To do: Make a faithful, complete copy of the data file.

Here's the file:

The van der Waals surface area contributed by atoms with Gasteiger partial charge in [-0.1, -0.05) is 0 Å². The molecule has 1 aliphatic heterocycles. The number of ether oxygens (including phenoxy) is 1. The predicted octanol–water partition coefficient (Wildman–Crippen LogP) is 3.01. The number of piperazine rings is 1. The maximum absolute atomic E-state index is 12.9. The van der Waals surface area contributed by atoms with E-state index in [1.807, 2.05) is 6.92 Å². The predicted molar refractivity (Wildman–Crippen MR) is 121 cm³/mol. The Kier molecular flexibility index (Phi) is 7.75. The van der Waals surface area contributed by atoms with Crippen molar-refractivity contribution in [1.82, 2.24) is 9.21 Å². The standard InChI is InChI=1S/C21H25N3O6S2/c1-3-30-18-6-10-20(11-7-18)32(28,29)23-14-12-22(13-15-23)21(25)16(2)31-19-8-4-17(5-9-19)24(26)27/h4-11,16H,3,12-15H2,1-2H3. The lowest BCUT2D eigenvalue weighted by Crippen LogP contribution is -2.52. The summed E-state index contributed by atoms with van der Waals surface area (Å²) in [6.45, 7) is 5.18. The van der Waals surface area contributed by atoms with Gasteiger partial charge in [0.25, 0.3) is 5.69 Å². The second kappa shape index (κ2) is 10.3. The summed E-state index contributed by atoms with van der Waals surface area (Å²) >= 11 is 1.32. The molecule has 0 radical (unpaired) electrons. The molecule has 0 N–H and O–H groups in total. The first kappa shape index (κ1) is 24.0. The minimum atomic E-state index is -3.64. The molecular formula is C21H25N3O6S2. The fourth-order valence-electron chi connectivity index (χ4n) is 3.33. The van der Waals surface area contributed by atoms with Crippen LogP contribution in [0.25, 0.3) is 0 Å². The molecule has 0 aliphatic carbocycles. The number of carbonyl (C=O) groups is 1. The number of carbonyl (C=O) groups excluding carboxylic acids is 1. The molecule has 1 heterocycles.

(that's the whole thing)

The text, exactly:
The van der Waals surface area contributed by atoms with Gasteiger partial charge in [-0.1, -0.05) is 0 Å². The molecule has 1 aliphatic heterocycles. The number of ether oxygens (including phenoxy) is 1. The predicted octanol–water partition coefficient (Wildman–Crippen LogP) is 3.01. The number of piperazine rings is 1. The maximum absolute atomic E-state index is 12.9. The van der Waals surface area contributed by atoms with E-state index in [1.807, 2.05) is 6.92 Å². The predicted molar refractivity (Wildman–Crippen MR) is 121 cm³/mol. The Kier molecular flexibility index (Phi) is 7.75. The van der Waals surface area contributed by atoms with Crippen molar-refractivity contribution in [1.82, 2.24) is 9.21 Å². The standard InChI is InChI=1S/C21H25N3O6S2/c1-3-30-18-6-10-20(11-7-18)32(28,29)23-14-12-22(13-15-23)21(25)16(2)31-19-8-4-17(5-9-19)24(26)27/h4-11,16H,3,12-15H2,1-2H3. The lowest BCUT2D eigenvalue weighted by Crippen LogP contribution is -2.52. The summed E-state index contributed by atoms with van der Waals surface area (Å²) in [6.45, 7) is 5.18. The van der Waals surface area contributed by atoms with Gasteiger partial charge in [0.25, 0.3) is 5.69 Å². The second kappa shape index (κ2) is 10.3. The summed E-state index contributed by atoms with van der Waals surface area (Å²) >= 11 is 1.32. The molecule has 0 radical (unpaired) electrons. The molecule has 0 N–H and O–H groups in total. The first kappa shape index (κ1) is 24.0. The minimum atomic E-state index is -3.64. The molecular formula is C21H25N3O6S2. The fourth-order valence-electron chi connectivity index (χ4n) is 3.33. The van der Waals surface area contributed by atoms with Crippen LogP contribution in [0.25, 0.3) is 0 Å². The molecule has 0 aliphatic carbocycles. The number of carbonyl (C=O) groups is 1. The number of carbonyl (C=O) groups excluding carboxylic acids is 1. The molecule has 1 heterocycles.